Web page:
To better see all uses of the word
delirium
in
The Idiot
please enable javascript.

Go to New Version of This Page
This old version has not been updated since 2016,
but we're leaving it in case you prefer it.
Show What's New
Please update your links from the new version.
delirium
Used In
The Idiot
Show Multiple Meanings
Go to Book Vocabulary

unspecified meaning
  • I was in a high fever when I got to Pskoff, and by nightfall I was lying delirious in the streets somewhere or other!
  • Marie lay in a state of uncomfortable delirium the whole while; she coughed dreadfully.

  • Show more
  • Oh, you were raving, you were in a fever; you are still half delirious.
  • As for your wish to go with Rogojin, that was simply the idea of a delirious and suffering brain.
  • You are delirious.
  • Why, she always acts as though she were in a delirium now-a-days!
  • A knife made to a special pattern, and six people killed in a kind of delirium.
  • It was not in the least surprising that Rogojin should be, at this time, in a more or less delirious condition; for not to speak of the excitements of the day, he had spent the night before in the train, and had not slept more than a wink for forty-eight hours.
  • And, for a few warm, hasty words spoken in Moscow, Parfen had called him "brother," while he—but no, this was delirium!
  • I was delirious, do not dare to triumph!

  • Show more again
  • "He’s either mad or delirious," murmured Rogojin.
  • Besides, I had felt ill since the morning; and by evening I was so weak that I took to my bed, and was in high fever at intervals, and even delirious.
  • I did not for a moment suspect that I was delirious and that this Rogojin was but the result of fever and excitement.
  • I tell you again, I consider all that has passed a delirium, an insane dream.
  • I thought of all this by snatches probably between my attacks of delirium—for an hour and a half or so before Colia’s departure.
  • You are delirious
  • I wish to verify the working of the natural logic of my ideas tomorrow during the reading—whether I am capable of detecting logical errors, and whether all that I have meditated over during the last six months be true, or nothing but delirium.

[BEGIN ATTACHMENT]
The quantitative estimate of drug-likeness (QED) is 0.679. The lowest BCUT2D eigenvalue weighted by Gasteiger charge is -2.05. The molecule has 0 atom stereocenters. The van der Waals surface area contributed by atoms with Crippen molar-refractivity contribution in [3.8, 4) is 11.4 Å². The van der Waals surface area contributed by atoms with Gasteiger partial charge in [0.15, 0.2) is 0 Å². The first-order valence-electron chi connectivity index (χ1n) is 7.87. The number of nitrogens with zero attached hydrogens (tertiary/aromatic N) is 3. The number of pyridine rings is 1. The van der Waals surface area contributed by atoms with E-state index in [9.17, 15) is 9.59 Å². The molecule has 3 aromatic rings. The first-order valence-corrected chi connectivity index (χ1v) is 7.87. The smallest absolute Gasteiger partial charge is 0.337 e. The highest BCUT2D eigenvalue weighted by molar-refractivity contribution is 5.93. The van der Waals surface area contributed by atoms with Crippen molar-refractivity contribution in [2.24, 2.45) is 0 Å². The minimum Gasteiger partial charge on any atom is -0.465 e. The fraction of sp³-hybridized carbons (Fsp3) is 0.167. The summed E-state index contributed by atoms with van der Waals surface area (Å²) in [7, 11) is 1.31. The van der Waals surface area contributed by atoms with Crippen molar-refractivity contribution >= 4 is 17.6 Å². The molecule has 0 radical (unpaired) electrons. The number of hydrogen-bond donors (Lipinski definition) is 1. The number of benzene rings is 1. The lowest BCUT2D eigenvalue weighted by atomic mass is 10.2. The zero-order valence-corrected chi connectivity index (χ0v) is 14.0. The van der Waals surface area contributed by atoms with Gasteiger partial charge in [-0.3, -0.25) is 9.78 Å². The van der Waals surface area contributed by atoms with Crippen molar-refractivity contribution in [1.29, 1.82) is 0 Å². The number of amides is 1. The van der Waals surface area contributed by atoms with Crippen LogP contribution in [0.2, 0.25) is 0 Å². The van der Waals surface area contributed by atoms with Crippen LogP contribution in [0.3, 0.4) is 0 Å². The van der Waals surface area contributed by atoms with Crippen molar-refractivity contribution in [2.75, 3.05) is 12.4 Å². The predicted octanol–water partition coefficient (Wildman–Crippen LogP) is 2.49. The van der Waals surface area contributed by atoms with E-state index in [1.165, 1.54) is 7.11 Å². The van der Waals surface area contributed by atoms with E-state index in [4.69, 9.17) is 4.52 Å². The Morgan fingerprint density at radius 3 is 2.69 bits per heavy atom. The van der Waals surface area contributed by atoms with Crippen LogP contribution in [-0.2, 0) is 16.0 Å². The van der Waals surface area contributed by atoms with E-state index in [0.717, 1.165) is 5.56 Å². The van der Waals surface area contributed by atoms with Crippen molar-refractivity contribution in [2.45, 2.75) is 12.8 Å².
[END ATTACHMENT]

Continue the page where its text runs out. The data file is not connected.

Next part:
• There was much more of this delirious wandering in the letters—one of them was very long.
  • That he always HAD felt this he was ready to swear, although he was half delirious at the moment.
  • Stupid @ bosh it was—written in delirium.
  • On this particular night, while in semi-delirium, he had an idea: what if on the morrow he were to have a fit before everybody?
  • He evidently had sudden fits of returning animation, when he awoke from his semi-delirium; then, recovering full self-possession for a few moments, he would speak, in disconnected phrases which had perhaps haunted him for a long while on his bed of suffering, during weary, sleepless nights.
  • "Two minutes more, if you please, dear Ivan Fedorovitch," said Lizabetha Prokofievna to her husband; "it seems to me that he is in a fever and delirious; you can see by his eyes what a state he is in; it is impossible to let him go back to Petersburg tonight.

  • There are no more uses of "delirium" in the book.


To see samples from other sources, click a word sense below:
as in: fever induced delirium Define
a usually brief state of mental confusion often accompanied by hallucinations
as in: delirious with joy Define
a state of having been taken over by excitement or emotion
Show Multiple Meanings
Go to Book Vocabulary
verbalworkout.com . . . enhancing vocabulary while reading